The sign-up period for the 2009 Supplemental Revenue Assistance Payments (SURE) program is from January 10 through July 29, 2010. SURE is a standing disaster assistance program instituted as part of the 2008 Farm Bill. It is a whole farm program making payments when whole-farm revenue falls below a guarantee.
The first time SURE payments were available was for the 2008 crop year. Many farmers received 2008 SURE payments even though 2008 farm incomes were relatively high. In some cases, payments exceeded $35 per acre times the number of acres farmed. Because of potential large payments, the 2009 SURE signup period should not be ignored, particularly given that many farms will not have to provide Farm Service Agency (FSA) with little data as most is provided automatically by the Risk Management Agency.
Five criteria must be met to be eligible for SURE payments. First, farmers must have adjusted gross income for tax purposes less than $2.5 million, unless 75% of the income comes from agriculture. In addition, nonfarm income must not exceed $500,000.
Second, crop insurance must be purchased on all economically significant crops. An economically significant crop accounts for at least 5% of gross revenue. Pasture does not count as a crop for SURE. The FSA’s Noninsured Crop Disaster assistance program (NAP) must be purchased on crops having no insurance policies.
Third, a farm must be in or adjacent to a county declared a disaster area. In 2009, 88 of the 101 counties in Illinois were declared disaster areas. Most counties not declared disasters were a block beginning at the northern Indiana border and extending into central Illinois.
Fourth, at least one economically significant crop must have a 10% yield loss. On most farms, a yield loss is judged by comparing actual yields to the Actual Production History (APH) yields used for crop insurance. If one crop’s actual yield is less than 90% of that crop’s APH yield, the farm is eligible meets this criterion. Many Illinois farms will not meet this criterion.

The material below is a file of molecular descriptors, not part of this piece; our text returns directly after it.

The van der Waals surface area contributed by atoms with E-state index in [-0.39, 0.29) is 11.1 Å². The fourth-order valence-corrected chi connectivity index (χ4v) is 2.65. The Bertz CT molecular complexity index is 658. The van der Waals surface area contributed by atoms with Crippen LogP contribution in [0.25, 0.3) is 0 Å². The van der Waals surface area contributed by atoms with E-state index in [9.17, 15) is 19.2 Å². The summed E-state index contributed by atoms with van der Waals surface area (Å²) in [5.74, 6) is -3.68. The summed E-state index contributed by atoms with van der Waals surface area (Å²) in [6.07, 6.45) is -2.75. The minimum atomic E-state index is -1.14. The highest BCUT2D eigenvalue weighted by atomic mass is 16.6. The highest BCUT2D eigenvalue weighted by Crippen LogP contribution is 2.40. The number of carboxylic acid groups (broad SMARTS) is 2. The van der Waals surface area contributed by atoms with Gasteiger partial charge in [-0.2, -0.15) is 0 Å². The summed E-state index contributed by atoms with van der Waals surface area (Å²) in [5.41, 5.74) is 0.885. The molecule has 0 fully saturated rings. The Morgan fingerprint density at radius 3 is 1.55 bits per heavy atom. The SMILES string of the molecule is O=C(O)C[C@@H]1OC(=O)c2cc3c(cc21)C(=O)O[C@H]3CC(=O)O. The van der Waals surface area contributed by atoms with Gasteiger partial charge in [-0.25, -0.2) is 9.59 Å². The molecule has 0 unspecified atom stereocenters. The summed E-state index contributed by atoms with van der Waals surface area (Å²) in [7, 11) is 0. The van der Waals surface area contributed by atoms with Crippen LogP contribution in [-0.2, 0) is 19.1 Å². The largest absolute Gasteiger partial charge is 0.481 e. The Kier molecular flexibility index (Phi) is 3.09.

The final criterion is that a farm’s SURE revenue must be below a SURE guarantee. The SURE guarantee is the sum of all crop’s crop insurance guarantees times 1.15, with the SURE guarantee capped at 90% of the sum of expected revenue. Given the 90% cap, the SURE guarantee is maximized at the 80% coverage level. SURE revenue is the sum of each crop’s yield times that crop’s season-average-price, plus 15% of direct payments plus crop insurance and NAP payments. Many farms in Illinois will not meet this criterion.
Payments for the 2009 crop insurance program are being made in 2011 because season-average-prices for the 2009-2010 crop year must be available to calculate SURE revenue. Season-average-prices for corn and soybean did not become available until after August 2010 when the 2009-2010 marketing year. The 2010 SURE payments will not be available until after August 2011 when the 2010-2011 marketing year ends.
Besides signing up for 2009 payments, farmers may wish to purchase crop insurance on all 2011 crops so as to be eligible for the 2011 SURE program. In addition, farmers may wish to consider their coverage level choice’s impact on potential SURE payments and choose 80% or higher coverage levels to maximize potential SURE payments.
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